WASHINGTON, D.C. — Earlier this week, U.S. Sen. Katie Britt (R-Ala.) introduced legislation aimed at preventing noncitizen voting in federal elections, despite the fact that the practice is already illegal and nearly nonexistent.
The bill would amend the National Voter Registration Act of 1993 and require that individuals provide proof of U.S. citizenship when registering to vote on a mail-in ballot application — though the legislation does not spell out how citizenship would be proven. A similar bill was introduced by U.S. Rep Gary Palmer (R-Ala.) earlier this year.
Numerous Republican senators are co-sponsoring the bill, including Minority Leader Mitch McConnell (Ky.) and Sens. Ted Cruz (Texas) and Deb Fischer (Neb.).
Noncitizen voting has been a frequent area of attack for Republicans for years. Former President Donald Trump infamously and falsely claimed millions of noncitizens voted in the 2016 elections, and earlier this year House Republicans introduced a sweeping voter suppression bill that redundantly made it illegal for noncitizens to vote in federal elections.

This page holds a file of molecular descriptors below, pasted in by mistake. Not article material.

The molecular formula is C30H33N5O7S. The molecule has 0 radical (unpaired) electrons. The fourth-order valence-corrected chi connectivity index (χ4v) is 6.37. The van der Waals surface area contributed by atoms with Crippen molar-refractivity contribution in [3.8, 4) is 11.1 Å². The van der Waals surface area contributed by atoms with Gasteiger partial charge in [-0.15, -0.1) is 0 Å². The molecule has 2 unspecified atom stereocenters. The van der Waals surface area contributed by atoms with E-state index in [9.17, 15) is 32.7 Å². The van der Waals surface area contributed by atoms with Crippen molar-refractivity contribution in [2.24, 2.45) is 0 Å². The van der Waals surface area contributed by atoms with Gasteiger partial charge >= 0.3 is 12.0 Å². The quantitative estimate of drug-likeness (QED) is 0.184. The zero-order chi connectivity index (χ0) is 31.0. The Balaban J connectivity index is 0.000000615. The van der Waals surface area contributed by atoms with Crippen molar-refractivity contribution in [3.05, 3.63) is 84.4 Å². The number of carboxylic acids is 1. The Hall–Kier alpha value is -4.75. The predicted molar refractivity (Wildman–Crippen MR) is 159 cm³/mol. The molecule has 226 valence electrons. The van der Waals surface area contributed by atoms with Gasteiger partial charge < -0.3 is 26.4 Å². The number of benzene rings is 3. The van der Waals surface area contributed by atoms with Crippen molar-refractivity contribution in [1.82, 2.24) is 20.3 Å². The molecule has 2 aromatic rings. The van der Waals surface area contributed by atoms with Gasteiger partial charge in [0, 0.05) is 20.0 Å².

Research has shown that noncitizens illegally voting is essentially a nonissue. A New York Times investigation found just two possible instances of noncitizens illegally voting in the 2016 election out of more than 137 million ballots cast.
Though noncitizen voting is outlawed in federal elections, states and localities can legislate the issue as they see fit. A handful of municipalities currently allow noncitizen voting in local elections. A Washington, D.C. law allowing noncitizens to vote in local elections went into effect in February of this year, just weeks after the Republican-led U.S. House of Representatives passed a resolution to overturn it, though that effort failed in the Democrat-led Senate.
Last year, Arizona passed legislation that requires new voters registering with federal forms to provide proof of citizenship. Multiple lawsuits were filed challenging the bill, alleging that it violated the 1st and 14th Amendments, Section 2 of the Voting Rights Act and the National Voter Registration Act. Eventually consolidated into one lawsuit, the challenge is ongoing.